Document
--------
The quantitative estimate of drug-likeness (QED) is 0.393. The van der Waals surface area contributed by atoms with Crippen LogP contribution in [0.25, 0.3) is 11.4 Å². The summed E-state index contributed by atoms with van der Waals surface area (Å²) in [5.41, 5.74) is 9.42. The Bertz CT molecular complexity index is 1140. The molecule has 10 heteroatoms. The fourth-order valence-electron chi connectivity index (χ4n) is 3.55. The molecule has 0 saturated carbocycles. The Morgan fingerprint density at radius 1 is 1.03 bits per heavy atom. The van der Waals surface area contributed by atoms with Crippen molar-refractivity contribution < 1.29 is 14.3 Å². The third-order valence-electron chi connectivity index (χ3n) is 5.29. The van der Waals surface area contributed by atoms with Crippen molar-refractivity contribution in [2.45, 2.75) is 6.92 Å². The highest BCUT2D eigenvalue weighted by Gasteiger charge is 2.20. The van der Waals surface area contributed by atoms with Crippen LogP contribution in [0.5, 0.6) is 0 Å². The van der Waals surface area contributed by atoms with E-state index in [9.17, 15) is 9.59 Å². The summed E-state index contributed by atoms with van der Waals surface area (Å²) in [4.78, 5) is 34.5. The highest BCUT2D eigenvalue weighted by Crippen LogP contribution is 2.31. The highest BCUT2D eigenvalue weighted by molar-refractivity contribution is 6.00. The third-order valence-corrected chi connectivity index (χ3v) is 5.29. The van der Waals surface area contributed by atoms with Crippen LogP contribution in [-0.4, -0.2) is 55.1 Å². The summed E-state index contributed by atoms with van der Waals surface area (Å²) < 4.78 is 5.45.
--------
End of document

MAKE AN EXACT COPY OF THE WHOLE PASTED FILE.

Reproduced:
The quantitative estimate of drug-likeness (QED) is 0.393. The van der Waals surface area contributed by atoms with Crippen LogP contribution in [0.25, 0.3) is 11.4 Å². The summed E-state index contributed by atoms with van der Waals surface area (Å²) in [5.41, 5.74) is 9.42. The Bertz CT molecular complexity index is 1140. The molecule has 10 heteroatoms. The fourth-order valence-electron chi connectivity index (χ4n) is 3.55. The molecule has 0 saturated carbocycles. The Morgan fingerprint density at radius 1 is 1.03 bits per heavy atom. The van der Waals surface area contributed by atoms with Crippen molar-refractivity contribution < 1.29 is 14.3 Å². The third-order valence-electron chi connectivity index (χ3n) is 5.29. The van der Waals surface area contributed by atoms with Crippen molar-refractivity contribution in [2.45, 2.75) is 6.92 Å². The highest BCUT2D eigenvalue weighted by Gasteiger charge is 2.20. The van der Waals surface area contributed by atoms with Crippen LogP contribution in [0.5, 0.6) is 0 Å². The van der Waals surface area contributed by atoms with E-state index in [9.17, 15) is 9.59 Å². The summed E-state index contributed by atoms with van der Waals surface area (Å²) in [4.78, 5) is 34.5. The highest BCUT2D eigenvalue weighted by Crippen LogP contribution is 2.31. The highest BCUT2D eigenvalue weighted by molar-refractivity contribution is 6.00. The third-order valence-corrected chi connectivity index (χ3v) is 5.29. The van der Waals surface area contributed by atoms with Crippen LogP contribution in [-0.4, -0.2) is 55.1 Å². The summed E-state index contributed by atoms with van der Waals surface area (Å²) < 4.78 is 5.45.